Joyner Library faculty report publications

Joyner Library faculty have reported recent publications, as follows:

Matt Reynolds, digital collections librarian, and Dale Sauter, manuscript curator, collaborated with former staff member Gypse Legge on a chapter in a new book, “Past or Portal – Enhancing Undergraduate Learning through Special Collections and Archives,” published by the Association of College and Research Library. For more details, visit

Reynolds also published “Lay of the Land: The State of Bibliographic Instruction Efforst in ARL Special Collections Libraries,” in RBM: A Journal of Rare Books, Manuscripts, and Cultural Heritage 13 (Spring, 2012): 13-26.

KUSHA: Iran’s use of police hinders modernization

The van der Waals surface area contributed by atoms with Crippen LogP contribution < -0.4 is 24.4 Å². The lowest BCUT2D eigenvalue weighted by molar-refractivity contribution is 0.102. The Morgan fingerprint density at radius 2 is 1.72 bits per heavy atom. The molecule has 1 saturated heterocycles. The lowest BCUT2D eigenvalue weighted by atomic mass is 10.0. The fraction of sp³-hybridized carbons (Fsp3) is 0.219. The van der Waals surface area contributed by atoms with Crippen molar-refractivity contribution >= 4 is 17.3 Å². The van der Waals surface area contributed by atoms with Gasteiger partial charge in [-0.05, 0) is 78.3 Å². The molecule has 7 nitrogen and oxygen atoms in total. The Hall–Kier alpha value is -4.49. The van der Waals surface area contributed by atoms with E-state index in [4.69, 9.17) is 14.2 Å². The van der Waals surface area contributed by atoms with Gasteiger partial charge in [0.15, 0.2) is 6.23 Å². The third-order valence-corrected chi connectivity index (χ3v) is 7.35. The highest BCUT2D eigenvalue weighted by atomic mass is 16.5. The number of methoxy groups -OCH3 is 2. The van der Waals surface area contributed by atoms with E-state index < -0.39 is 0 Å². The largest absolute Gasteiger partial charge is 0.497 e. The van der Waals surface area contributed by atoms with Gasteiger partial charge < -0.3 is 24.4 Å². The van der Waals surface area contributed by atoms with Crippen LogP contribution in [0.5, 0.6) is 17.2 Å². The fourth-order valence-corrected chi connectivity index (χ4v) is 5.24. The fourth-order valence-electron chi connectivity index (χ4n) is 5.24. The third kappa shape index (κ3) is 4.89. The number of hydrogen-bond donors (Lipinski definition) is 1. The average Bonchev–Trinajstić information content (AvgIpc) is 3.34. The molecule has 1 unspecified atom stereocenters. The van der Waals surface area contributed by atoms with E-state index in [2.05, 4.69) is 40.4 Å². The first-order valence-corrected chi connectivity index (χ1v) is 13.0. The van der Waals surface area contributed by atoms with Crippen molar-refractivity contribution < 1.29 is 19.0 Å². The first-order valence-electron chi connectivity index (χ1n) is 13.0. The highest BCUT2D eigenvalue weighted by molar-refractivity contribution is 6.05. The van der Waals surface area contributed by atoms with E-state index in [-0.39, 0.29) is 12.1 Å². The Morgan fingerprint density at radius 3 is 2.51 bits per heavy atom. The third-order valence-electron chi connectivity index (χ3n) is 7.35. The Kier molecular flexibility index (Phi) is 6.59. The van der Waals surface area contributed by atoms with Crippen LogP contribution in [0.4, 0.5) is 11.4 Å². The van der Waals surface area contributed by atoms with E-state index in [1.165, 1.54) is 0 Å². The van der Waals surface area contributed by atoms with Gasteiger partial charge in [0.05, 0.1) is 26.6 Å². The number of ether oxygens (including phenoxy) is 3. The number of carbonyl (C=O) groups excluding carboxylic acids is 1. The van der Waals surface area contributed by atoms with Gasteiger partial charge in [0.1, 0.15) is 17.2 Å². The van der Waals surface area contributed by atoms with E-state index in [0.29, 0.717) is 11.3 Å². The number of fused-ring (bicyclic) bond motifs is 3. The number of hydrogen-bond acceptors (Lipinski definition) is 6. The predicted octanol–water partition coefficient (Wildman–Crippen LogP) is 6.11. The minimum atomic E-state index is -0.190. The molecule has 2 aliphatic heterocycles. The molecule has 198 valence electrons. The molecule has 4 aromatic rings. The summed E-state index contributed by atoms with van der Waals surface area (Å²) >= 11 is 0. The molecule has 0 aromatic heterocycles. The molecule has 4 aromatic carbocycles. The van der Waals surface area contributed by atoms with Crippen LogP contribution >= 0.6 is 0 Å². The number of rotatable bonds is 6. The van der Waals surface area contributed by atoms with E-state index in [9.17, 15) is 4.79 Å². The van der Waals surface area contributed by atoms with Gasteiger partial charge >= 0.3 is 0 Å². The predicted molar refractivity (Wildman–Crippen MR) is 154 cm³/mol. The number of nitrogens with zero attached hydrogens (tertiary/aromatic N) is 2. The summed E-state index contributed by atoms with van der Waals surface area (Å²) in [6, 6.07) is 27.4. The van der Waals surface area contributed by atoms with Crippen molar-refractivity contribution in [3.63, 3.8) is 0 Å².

East Carolina University criminal justice professor Hamid R. Kusha said that an ancient system continues to impede Iran’s efforts to modernize its national police force.

Dr. Hamid Kusha

In his case study “Impediments to Police Modernization in Iran, 1878-1979,” published recently in Policing and Society, Kusha discusses the history of policing in Iran and the many failed tries at modernizing the country’s National Police.

Historic misuse of its national police force stems from an ancient system that protects the interest of the country’s rulers rather than its citizens, Kusha said. That system presents a roadbloack to the country’s modernization.

In the study Kusha dissects the inability of Iran’s police to function as a neutral law enforcement institution, from the country’s ancient past to the Islamic revolution in 1979. He details the antiquated modes and methods of Iran’s police, failed modernization efforts by the Qajaar and Pahlavi regimes, the geopolitics of Western economies hungry for Iranian oil and raw products and the capitalism-based modernization schemes of the 19th and 20thcenturies.